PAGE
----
Sanding, scraping and thousands upon thousands of tires – that's what road paint has to endure and B.C. researchers are looking to find a new paint that can stand up to the abuse longer.
According to the Ministry of Transportation and Infrastructure, pavement marking is done at least once a year, but the water-based paints that meet federal environmental standards for emission of volatile organic compounds wear differently than the old oil-based products, which were discontinued in 2010.
This year, test strips will be painted on three sections of highways that represent the various weather conditions and traffic that paint must endure.
The test paint will be applied horizontally across one lane, with four-inch stripes of white and yellow paint.
Test locations will be near Prince George and Kamloops, and at a location to be determined in the south coast region; the areas will have signs so motorists will know that testing is underway.
Over a year, the products will be tested for durability, longevity and reflective qualities.
The results of these tests should provide information on the performance of different types of paints and paint thicknesses, to measure how they withstand the elements, including the application of abrasives and winter plowing.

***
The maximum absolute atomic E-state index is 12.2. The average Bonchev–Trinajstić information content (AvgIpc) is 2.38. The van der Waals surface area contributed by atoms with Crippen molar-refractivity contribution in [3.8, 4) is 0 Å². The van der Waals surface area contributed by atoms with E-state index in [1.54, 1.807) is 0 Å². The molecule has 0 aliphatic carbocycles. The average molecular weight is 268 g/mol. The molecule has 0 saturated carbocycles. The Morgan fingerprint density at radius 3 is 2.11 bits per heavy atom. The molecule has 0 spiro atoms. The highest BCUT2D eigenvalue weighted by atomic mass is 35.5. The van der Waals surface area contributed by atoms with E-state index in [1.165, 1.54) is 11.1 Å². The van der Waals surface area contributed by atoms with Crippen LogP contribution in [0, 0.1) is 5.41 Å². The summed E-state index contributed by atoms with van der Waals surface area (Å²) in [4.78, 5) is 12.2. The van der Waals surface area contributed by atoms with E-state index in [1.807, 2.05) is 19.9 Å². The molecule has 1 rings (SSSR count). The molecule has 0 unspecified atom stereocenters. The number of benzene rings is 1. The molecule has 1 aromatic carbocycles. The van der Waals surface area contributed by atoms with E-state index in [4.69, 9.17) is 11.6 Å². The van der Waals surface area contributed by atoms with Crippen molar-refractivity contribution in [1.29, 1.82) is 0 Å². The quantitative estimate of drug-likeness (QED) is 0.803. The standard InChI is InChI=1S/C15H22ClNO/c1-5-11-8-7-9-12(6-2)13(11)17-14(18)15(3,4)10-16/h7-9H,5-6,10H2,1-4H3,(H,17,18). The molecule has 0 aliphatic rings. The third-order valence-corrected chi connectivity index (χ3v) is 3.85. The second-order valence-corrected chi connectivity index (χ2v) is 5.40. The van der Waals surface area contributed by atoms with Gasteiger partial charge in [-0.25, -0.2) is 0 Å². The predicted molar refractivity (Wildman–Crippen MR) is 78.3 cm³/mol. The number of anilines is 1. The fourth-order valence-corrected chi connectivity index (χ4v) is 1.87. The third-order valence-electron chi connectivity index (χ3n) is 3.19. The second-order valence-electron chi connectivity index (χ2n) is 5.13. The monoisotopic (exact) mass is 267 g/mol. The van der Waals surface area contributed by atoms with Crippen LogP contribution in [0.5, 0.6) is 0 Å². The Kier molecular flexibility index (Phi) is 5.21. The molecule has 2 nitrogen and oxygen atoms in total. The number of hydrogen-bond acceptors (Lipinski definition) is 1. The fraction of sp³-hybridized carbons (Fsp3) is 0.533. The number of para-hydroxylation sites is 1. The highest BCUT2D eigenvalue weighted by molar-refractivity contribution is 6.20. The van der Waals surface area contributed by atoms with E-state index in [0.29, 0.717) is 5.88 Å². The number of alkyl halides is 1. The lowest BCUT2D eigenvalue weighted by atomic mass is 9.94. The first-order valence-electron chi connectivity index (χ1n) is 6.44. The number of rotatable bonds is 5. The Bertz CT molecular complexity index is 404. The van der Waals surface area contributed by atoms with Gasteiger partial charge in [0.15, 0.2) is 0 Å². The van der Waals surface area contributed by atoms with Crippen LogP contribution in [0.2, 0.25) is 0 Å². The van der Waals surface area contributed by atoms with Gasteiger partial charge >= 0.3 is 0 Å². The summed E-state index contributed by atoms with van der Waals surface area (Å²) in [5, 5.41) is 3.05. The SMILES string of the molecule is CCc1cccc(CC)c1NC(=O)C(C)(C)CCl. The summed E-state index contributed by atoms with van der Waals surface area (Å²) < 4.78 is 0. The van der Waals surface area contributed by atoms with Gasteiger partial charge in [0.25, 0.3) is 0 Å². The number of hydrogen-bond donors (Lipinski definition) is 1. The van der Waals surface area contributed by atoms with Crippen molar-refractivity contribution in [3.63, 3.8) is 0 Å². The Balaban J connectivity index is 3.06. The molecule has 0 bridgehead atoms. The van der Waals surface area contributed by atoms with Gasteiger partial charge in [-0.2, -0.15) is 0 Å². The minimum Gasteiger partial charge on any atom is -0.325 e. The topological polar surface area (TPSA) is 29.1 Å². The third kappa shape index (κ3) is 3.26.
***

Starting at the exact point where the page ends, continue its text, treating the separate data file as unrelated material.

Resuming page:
"Faded lane markings are one of the top concerns I hear from drivers across this province," said Todd Stone, minister of transportation.
"Lane and road-edge lines are an important safety feature on our highways. This test involves different formulations of environmentally-acceptable paint to identify the ones that will work best on our highways."
Throughout the province, line painting contractors repaint more than 30,000 kilometres of centre and lane lines every year, at a cost of more than $10 million.
The paint used reflects light because it has tiny, specially-designed glass beads in it.